There will be a rush to gather mitts, ball, and caps. You can hear the buzz in their voices, and the rushed breathing of boys as they put on their sneakers. I glance outside the window from my workstation, and watch them wait at the curb for their Abba to pick them up, looking down at the ground, shuffling their feet, kicking stones with their toes, with only an occasional hopeful glance upward, just being boys. Read the rest of this entry →
Apr 18 2013
It’s only 8 at night, and when our 16-year-old son rambles home, we pounce. “Want to grab ice cream?” I invite. “What about a movie?” says my husband. Our son stares at us, impassive.
“I’m going to bed,” he says, and my husband and I exchange glances. We know that “going to bed” is code word for I’m-going-into-my-room-and-shutting-the-door-and-staying-up-for-hours-without-you. I hear the door close and even though my son is right upstairs, I miss him. And I know that he’s going off to college in two years and I’m going to miss him even more.
I don’t know why I’m so surprised he’s independent. We wanted him to be that way. My parents had raised my sister and me to be dependent on them, to stay close to home, to reveal all our secrets. I, of course, balked and flew out on my own at 17, lived states away, and kept my thoughts locked up like a safe. Even now, my mom still scolds me for being “too independent for my own good” but I always considered that a plus.
Until I had a son. Read the rest of this entry →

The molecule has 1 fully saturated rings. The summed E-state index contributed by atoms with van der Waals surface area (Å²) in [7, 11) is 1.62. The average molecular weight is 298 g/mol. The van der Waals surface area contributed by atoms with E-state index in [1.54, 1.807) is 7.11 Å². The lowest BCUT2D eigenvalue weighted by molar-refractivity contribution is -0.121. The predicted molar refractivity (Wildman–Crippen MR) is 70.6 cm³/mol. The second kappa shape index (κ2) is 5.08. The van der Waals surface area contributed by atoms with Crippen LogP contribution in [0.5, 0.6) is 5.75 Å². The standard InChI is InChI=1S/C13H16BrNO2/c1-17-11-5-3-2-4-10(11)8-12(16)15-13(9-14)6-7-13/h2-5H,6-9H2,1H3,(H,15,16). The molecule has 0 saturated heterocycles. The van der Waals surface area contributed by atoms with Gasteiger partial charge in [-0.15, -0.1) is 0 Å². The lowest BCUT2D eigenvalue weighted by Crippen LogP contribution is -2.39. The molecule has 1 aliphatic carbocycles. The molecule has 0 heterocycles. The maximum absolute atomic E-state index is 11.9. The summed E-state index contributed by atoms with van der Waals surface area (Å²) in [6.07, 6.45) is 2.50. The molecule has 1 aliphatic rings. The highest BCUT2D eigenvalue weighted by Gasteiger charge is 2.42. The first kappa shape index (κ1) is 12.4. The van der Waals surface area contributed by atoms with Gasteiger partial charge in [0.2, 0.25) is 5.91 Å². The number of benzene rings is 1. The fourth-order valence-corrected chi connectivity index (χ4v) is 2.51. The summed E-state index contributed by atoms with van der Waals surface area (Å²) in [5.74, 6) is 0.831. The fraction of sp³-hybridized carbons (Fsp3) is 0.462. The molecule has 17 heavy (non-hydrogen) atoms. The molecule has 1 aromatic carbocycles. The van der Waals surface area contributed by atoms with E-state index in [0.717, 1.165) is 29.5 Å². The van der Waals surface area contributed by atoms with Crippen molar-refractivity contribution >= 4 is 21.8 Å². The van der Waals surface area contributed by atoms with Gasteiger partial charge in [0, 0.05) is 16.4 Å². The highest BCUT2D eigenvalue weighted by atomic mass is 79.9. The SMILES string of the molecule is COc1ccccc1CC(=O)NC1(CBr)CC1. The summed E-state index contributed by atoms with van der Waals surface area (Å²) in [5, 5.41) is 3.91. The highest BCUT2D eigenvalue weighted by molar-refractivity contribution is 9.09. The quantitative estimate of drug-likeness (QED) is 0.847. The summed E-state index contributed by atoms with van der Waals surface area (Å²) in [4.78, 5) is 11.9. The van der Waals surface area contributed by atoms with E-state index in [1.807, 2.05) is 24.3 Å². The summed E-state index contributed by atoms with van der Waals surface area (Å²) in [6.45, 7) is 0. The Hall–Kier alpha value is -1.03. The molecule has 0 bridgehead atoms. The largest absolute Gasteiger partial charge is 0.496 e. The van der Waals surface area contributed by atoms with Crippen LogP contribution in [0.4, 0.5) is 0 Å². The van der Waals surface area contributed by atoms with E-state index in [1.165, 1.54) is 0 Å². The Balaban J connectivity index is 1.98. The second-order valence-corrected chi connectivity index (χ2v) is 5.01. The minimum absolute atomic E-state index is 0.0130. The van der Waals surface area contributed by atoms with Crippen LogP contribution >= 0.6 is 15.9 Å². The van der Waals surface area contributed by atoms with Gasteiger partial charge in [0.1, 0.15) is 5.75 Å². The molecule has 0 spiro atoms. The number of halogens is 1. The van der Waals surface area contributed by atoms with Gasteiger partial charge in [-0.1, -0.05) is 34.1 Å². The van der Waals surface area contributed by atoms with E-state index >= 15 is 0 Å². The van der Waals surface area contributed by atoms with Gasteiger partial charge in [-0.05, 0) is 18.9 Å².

Oct 22 2012
I am a yeshiva educated NYC girl. I was raised in Brooklyn and grew up Orthodox. Jewish liturgy has been ingrained in me since the ripe old age of 3 when my parents first enrolled me in a formal educational setting.
Yet somehow–even during those rebellious teen years when I left the confines of my comfortable yeshiva high school for the mean and unexplored streets of public high school–I knew that someday I’d feel compelled to give my kids the same basic Jewish foundation I got as a child. And not one that would entail Hebrew school two hours a week, but one that would fully immerse them in the traditions of their ancestors, that would provide them with a real ability to read, write and speak the language of their forefathers and to understand why we Jewish people have continued to carry on these traditions since the beginning of time. I felt that inherent understanding of their natural born identity could never truly be passed onto them in any other conceivable way. Read the rest of this entry →
Oct 17 2012
My son Nicky at bat.
My son Nicky loves baseball. He’s really, really good at it.
Despite the looooong list of Jews who made it big in baseball, we were shocked to learn our town was not overflowing with Jewish schools that have viable baseball programs. My husband’s old Catholic school, however, (“The Hall”) has a very well-respected baseball program. So does another Catholic school nearer to us (“The Mount”). Mark Teixeira is a hometown boy who went to The Mount. We forgive his playing for the Yankees. Read the rest of this entry →